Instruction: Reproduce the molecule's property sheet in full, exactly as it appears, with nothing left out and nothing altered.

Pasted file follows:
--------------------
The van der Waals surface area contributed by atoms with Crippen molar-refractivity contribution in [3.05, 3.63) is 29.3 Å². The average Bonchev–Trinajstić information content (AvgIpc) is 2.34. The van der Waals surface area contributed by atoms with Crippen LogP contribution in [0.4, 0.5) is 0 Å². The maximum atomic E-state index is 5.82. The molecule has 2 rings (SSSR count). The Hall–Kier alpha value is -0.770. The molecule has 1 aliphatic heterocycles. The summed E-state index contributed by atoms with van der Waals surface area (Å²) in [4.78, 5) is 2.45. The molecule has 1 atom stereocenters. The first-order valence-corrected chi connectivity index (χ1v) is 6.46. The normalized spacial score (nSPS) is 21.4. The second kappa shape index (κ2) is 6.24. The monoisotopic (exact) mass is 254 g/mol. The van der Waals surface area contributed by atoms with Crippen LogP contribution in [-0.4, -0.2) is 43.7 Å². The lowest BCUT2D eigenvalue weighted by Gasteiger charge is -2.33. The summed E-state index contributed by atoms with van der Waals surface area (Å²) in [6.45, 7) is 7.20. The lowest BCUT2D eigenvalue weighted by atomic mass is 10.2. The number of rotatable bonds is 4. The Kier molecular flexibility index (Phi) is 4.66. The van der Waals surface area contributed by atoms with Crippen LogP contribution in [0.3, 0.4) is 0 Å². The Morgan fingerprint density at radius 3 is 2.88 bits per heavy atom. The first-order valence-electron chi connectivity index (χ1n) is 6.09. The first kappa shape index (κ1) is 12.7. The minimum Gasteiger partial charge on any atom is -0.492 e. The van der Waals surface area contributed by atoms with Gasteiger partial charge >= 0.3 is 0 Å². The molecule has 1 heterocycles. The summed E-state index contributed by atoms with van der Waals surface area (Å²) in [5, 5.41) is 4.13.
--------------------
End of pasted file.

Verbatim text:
The van der Waals surface area contributed by atoms with Crippen molar-refractivity contribution in [3.05, 3.63) is 29.3 Å². The average Bonchev–Trinajstić information content (AvgIpc) is 2.34. The van der Waals surface area contributed by atoms with Crippen LogP contribution in [0.4, 0.5) is 0 Å². The maximum atomic E-state index is 5.82. The molecule has 2 rings (SSSR count). The Hall–Kier alpha value is -0.770. The molecule has 1 aliphatic heterocycles. The summed E-state index contributed by atoms with van der Waals surface area (Å²) in [4.78, 5) is 2.45. The molecule has 1 atom stereocenters. The first-order valence-corrected chi connectivity index (χ1v) is 6.46. The normalized spacial score (nSPS) is 21.4. The second kappa shape index (κ2) is 6.24. The monoisotopic (exact) mass is 254 g/mol. The van der Waals surface area contributed by atoms with Crippen LogP contribution in [-0.4, -0.2) is 43.7 Å². The lowest BCUT2D eigenvalue weighted by Gasteiger charge is -2.33. The summed E-state index contributed by atoms with van der Waals surface area (Å²) in [6.45, 7) is 7.20. The lowest BCUT2D eigenvalue weighted by atomic mass is 10.2. The number of rotatable bonds is 4. The Kier molecular flexibility index (Phi) is 4.66. The van der Waals surface area contributed by atoms with Crippen LogP contribution in [0.3, 0.4) is 0 Å². The Morgan fingerprint density at radius 3 is 2.88 bits per heavy atom. The first-order valence-electron chi connectivity index (χ1n) is 6.09. The first kappa shape index (κ1) is 12.7. The minimum Gasteiger partial charge on any atom is -0.492 e. The van der Waals surface area contributed by atoms with Gasteiger partial charge >= 0.3 is 0 Å². The molecule has 1 heterocycles. The summed E-state index contributed by atoms with van der Waals surface area (Å²) in [5, 5.41) is 4.13.